Last week I was given a very humbling opportunity of helping feed the homeless at the Nashville Rescue Mission. One of the companies we write insurance through, Safeco (owned by Liberty Mutual), has a program that allocates funds for certain non-profits if agencies volunteer at them as a way to help the communities in which they operate.
After catching wind of this program, we decided to support the Nashville Rescue Mission with a sock drive and volunteering. Our Agency owner Kay let me, along with her teenage son, Rowan, help serve lunch for them last Monday. Now, a week after my experience, I’m left with an inexplicably strong sense of humility. To be perfectly frank, I didn’t know what to expect going into it. I’d volunteered at Safe Haven before when I was in college. But that was a place catering to families who went through a vetting process before being accepted. The Nashville Rescue Center is open to anyone who needs a hand, so I knew the demographic would be a diverse one.
The first thing I noticed was how warm and sincere the receptionist and lobby personnel were. There was a strong aura of (I don’t know how else to describe it) general kindness surrounding the folks I met there. Everyone was open and welcoming, and frankly, it was a feeling I wish we encountered more often out in the world.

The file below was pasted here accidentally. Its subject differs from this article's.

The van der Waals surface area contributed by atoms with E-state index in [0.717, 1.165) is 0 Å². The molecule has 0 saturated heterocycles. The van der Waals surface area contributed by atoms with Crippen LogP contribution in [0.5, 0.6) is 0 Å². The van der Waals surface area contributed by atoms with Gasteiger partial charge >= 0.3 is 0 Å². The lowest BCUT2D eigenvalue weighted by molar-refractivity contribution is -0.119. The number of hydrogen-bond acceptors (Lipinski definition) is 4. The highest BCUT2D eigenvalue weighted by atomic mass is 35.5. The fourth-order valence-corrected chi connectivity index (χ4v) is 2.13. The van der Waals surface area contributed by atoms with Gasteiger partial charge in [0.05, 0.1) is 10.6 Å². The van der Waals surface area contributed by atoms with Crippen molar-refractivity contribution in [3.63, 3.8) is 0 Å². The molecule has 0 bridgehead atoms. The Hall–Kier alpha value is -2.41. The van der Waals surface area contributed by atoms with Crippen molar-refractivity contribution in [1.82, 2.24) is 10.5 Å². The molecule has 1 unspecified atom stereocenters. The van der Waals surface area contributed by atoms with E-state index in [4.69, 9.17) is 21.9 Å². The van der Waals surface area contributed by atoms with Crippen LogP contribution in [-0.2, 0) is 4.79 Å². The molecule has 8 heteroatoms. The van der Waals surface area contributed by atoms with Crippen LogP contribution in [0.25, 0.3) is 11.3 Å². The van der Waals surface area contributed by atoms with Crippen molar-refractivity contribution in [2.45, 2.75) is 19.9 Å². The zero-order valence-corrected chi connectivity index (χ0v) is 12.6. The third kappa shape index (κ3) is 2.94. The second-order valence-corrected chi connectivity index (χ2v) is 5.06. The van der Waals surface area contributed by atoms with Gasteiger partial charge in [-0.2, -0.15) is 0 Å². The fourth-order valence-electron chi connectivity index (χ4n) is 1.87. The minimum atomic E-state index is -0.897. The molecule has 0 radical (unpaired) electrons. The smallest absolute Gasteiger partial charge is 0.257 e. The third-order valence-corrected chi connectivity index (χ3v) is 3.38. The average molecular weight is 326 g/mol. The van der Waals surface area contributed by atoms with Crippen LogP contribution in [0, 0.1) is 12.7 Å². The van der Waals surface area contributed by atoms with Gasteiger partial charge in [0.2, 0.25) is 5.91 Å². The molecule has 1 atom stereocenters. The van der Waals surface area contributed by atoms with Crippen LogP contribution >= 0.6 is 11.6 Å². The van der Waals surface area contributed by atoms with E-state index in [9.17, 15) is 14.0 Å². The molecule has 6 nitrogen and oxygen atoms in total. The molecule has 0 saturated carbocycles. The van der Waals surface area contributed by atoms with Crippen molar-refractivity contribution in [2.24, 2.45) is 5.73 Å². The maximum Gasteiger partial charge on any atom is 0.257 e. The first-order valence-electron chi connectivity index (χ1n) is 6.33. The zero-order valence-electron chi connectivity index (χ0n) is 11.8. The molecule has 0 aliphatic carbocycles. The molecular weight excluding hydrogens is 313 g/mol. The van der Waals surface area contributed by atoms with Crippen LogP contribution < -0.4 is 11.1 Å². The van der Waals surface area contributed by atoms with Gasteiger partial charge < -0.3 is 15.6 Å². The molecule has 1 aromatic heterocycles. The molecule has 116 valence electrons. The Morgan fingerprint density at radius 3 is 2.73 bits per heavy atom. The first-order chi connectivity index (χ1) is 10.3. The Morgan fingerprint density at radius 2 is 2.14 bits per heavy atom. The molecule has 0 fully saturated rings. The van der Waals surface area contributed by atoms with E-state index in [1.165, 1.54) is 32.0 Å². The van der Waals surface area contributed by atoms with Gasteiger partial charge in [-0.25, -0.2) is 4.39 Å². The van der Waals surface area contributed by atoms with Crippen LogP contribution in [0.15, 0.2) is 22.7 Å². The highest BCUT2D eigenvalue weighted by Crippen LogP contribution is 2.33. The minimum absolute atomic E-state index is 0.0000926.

After the initial meet and greet, we were led to the kitchens. When we arrived, they provided aprons, gloves, and these lunch-lady-like hairnets that we all had to put on (aren’t they pretty?). Then, we all stood assembly-line style behind a counter, passing down trays as the 5 of us (there were 3 other volunteers that day) pieced together various meals made from the food donated by local resources. Once the doors opened, there was an influx of people from all walks of life. I quickly learned that the Center wasn’t there to benefit only the homeless; they also service anyone economically disadvantaged.
It was certainly a heartwarming thing to be a part of; seeing the other volunteers sacrificing their own time to help the needs of their community. But the most significant takeaway I think I gained from my experience was interacting with those we served. There was one man, in particular, who I almost teared up over after hearing him speak. Before he took his tray, he made an exerted effort to lean over the counter. He looked down the aisle at all of us, straight in the eye. Then he said a more sincere “thank you” than I think I’ve ever heard in my life. I could tell how genuinely grateful he was, and during that very moment, I knew exactly why this kind of work is so important.
We live in a world filled with inconvenient truths and harsh realities. Our country is perhaps more divided today than it’s ever been. But this experience shed light on what brings us together, and illuminated a path that is so often shrouded in darkness. Be good to each other. If those who have next to nothing can do it…surely so can we.
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